As a friend noted, when I forwarded him the report:
It may be coincidence, but I find it interesting that completion and release of the report is timed to get the maximum amount of attention as the legislative session opens.
I think — I hope — it's just a coincidence....
Meanwhile, it's been 20 years since the first biotech crop was approved. Greenpeace, which has made millions exploiting people's fears over the technology, deemed it “20 years of failure.” With the help of groups like Center for Food Safety and Pesticide Action Network, Greenpeace has mounted one of the world's largest propaganda campaigns to successfully halt the approval and use of GE crops around the globe. And then it turns around and blames the technology for failing to “feed the world.”
Despite Greenpeace's claims to the contrary, the global acreage of biotech crops has increased more than 100-fold — from 1.7 million hectares in 1996 to over 175 million hectares in 2013 — making it one of the fastest adopted agricultural technologies in history. And it's expanding because farmers who use it are making more money.
The most exhaustive study of the economic impacts of GE crops ever conducted — a review of 147 peer-reviewed papers published in the Public Library of Science (PLoS) in November 2014 — found that GE crops have added more than $115 billion in income to farmers since their introduction in 1996. Farmers who adopted GE seeds saw average profit gains of 69 percent.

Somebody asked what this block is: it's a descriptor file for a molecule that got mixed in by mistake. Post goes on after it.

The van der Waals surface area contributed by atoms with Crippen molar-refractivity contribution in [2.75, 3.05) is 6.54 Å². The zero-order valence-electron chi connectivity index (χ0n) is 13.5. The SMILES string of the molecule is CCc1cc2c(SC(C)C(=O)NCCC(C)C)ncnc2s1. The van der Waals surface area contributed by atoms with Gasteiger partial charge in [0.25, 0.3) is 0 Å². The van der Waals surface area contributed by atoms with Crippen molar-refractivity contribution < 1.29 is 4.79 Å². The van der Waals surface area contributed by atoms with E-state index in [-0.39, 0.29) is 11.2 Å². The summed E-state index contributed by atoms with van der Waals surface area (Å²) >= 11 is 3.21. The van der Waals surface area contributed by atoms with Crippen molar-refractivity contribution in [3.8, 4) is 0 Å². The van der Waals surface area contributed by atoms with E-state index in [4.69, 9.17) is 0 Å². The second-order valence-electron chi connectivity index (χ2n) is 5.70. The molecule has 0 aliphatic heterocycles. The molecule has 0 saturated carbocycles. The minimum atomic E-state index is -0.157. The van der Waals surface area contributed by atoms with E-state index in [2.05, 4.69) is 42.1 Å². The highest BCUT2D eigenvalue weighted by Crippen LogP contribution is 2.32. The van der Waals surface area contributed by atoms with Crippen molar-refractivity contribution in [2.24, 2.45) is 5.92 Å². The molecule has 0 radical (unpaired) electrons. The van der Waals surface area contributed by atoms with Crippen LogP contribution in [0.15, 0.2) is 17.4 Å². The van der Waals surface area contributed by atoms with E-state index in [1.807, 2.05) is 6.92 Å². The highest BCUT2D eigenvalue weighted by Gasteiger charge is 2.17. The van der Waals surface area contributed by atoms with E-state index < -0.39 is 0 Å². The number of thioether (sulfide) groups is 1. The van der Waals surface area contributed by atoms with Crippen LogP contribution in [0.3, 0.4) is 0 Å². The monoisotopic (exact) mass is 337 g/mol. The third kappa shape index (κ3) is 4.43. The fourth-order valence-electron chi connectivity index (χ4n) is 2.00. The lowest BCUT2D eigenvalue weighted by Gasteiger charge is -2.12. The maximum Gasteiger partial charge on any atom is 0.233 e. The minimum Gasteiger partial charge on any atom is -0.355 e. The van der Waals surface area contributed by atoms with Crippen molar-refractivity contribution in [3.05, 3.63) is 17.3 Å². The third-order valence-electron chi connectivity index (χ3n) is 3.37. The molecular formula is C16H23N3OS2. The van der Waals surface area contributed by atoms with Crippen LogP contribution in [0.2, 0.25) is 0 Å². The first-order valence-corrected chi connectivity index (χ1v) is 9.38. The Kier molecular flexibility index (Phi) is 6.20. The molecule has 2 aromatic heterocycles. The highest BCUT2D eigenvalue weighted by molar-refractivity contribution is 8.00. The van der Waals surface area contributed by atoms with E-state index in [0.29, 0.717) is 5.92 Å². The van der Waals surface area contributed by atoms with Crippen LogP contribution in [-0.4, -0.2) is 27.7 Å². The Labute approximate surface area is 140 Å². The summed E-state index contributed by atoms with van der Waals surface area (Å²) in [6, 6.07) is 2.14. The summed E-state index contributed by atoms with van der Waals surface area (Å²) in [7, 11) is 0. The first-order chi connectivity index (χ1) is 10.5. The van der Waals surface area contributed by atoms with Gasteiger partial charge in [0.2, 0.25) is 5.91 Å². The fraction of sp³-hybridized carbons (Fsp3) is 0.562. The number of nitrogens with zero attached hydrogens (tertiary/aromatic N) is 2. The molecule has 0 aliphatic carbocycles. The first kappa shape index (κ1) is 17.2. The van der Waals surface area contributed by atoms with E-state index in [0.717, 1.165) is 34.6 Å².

A May 2014 study by agricultural economists Graham Brookes and Peter Barfoot found that farmers around the globe received an average of $3.33 for each dollar invested in GE crop seeds. Most important, the biggest income gains from GE seeds have come to the farmers who need it most: resource-poor small farmers in the developing world.
Papaya farmers in Hawaii, where GE varieties account for 85 percent of the crop, have benefitted immensely from this technology. As Joni Kamiya, the daughter of a North Shore Oahu papaya farmer, wrote:
If your grandpa started something and then your dad continued it, would you sit back and let others define your story? I won't. My brother is carrying on that legacy now amidst a war of misinformation. I'm thinking of them right now as they finish working in their fields then have to go and defend their work. They don't deserve this and nor does any other farmer. Learn about farming from farmers.